Wednesday, September 22nd, 2004


Vetoes Include Bills That Would Have:

  • Banned Hospital Overcharging
  • Ensured Maternity Coverage
  • Investigated Out-of-Pocket Costs
  • Required Notice of Hospital Closures

Governor Arnold Schwarzenegger vetoed a range of health care consumer protection bills today, on issues as varied as hospital closures to maternity benefits. While the most high-profile bill the Governor vetoed was on the controversial subject of drivers licenses for immigrants, many of the health bills vetoed had gotten significant press attention in the past year. The list of his signatures and vetoes is at the Governor’s website, under “Press Room”, then “Press Releases,” then “Legislative Update 09/22/2004”:

By vetoing these consumer protections, Governor Schwarzengger is allowing hospitals to overcharge working families, HMO’s to deny prenatal coverage, and emergency rooms to close without community notice. In making these decisions on this legislation, he has clearly sided with health industries, rather than consumer and patient groups.

Consumer and constituency groups, including Health Access California, strongly supported the following bills that were vetoed today:

Schwarzenegger also vetoed SB 1540 (Margett), to enforce notice of emergency room closures.)For more information on these bills, such as arguments in support of these bills, or other health consumer bills that are pending on the Governor’s desk, go to the Health Access website at:

The Governor’s veto messages mostly express his “concern” with the issues raised by the bill, or indicate that they are “well-intentioned.” But each of them state a rationale for the veto. On SB 379, the Governor acknowledged that “large hospital bills can lead to devastating financial consequences for those least capable of bearing the costs of unplanned visits to the hospital.” Yet he later writes that “ultimately, I decided that the voluntary guidelines must be given time to be implemented and reviewed.” He did call on the hospitals to abide by them: “Nevertheless, it is my expectation that all hospitals in the state uphold their important commitment to the voluntary guidelines and that they are applied evenly, consistently, and without hesitation.” The Governor did not cite the recently-released Health Access study that showed that only one of 40 hospitals surveyed abided by five specific guidelines. In fact, half of the hospitals didn’t even post a sign to direct self-pay patients to financial assistance, perhaps the easiest to implement of the guidelines adopted in February.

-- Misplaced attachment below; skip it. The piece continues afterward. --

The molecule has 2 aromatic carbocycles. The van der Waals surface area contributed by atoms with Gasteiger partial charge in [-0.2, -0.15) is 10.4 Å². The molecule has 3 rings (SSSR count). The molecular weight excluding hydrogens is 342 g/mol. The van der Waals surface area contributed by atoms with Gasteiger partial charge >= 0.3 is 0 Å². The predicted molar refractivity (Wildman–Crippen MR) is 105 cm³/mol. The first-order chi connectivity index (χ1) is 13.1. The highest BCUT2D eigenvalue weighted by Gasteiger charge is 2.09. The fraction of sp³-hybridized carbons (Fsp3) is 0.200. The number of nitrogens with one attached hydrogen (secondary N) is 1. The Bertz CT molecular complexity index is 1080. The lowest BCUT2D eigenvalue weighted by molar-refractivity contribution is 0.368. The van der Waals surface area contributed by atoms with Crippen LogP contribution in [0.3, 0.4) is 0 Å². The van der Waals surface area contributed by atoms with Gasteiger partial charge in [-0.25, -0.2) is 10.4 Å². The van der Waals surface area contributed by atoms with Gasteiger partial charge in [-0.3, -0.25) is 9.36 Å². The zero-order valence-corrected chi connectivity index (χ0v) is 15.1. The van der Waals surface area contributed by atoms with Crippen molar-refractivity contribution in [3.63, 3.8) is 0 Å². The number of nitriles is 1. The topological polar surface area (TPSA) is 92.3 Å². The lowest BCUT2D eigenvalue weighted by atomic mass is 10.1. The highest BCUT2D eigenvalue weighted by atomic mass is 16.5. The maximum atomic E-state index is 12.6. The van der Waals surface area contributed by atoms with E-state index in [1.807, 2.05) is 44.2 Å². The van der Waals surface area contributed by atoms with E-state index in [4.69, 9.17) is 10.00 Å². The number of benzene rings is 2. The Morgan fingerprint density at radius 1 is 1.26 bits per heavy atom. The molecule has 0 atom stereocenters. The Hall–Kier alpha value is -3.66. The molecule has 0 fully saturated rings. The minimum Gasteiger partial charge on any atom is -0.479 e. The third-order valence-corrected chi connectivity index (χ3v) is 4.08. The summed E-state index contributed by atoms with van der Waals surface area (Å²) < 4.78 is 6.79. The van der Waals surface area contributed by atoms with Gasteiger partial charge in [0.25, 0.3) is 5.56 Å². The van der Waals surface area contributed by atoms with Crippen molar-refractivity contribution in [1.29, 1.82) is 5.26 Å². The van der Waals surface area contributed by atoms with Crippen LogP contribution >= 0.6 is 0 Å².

On SB 1555, the Governor’s message said that “the bill reflects a difficult policy choice: protect access to affordable health insurance products that an average Californians can purchase or mandate that every person who pays for their own health insurance buys coverage for maternity services…. Ultimately consumer choice and affordabiliy prevailed….” The Governor did not address arguments that insurers without prenatal coverage could cherry-pick and segment an already fragile insurance market. On AB 2289, which was sponsored by Health Access California, was cited in the Governor’s message that it would “add to the existing regulatory morass.” The Governor did not acknowledge the concerns with increasing out-of-pocket costs. On AB 2874, he said that “I encourage hospitals and counties to coordinate with one another with respect to hospital closures, but… I am unable to sign this legislation.”

Health Access California promotes quality, affordable health care for all Californians.
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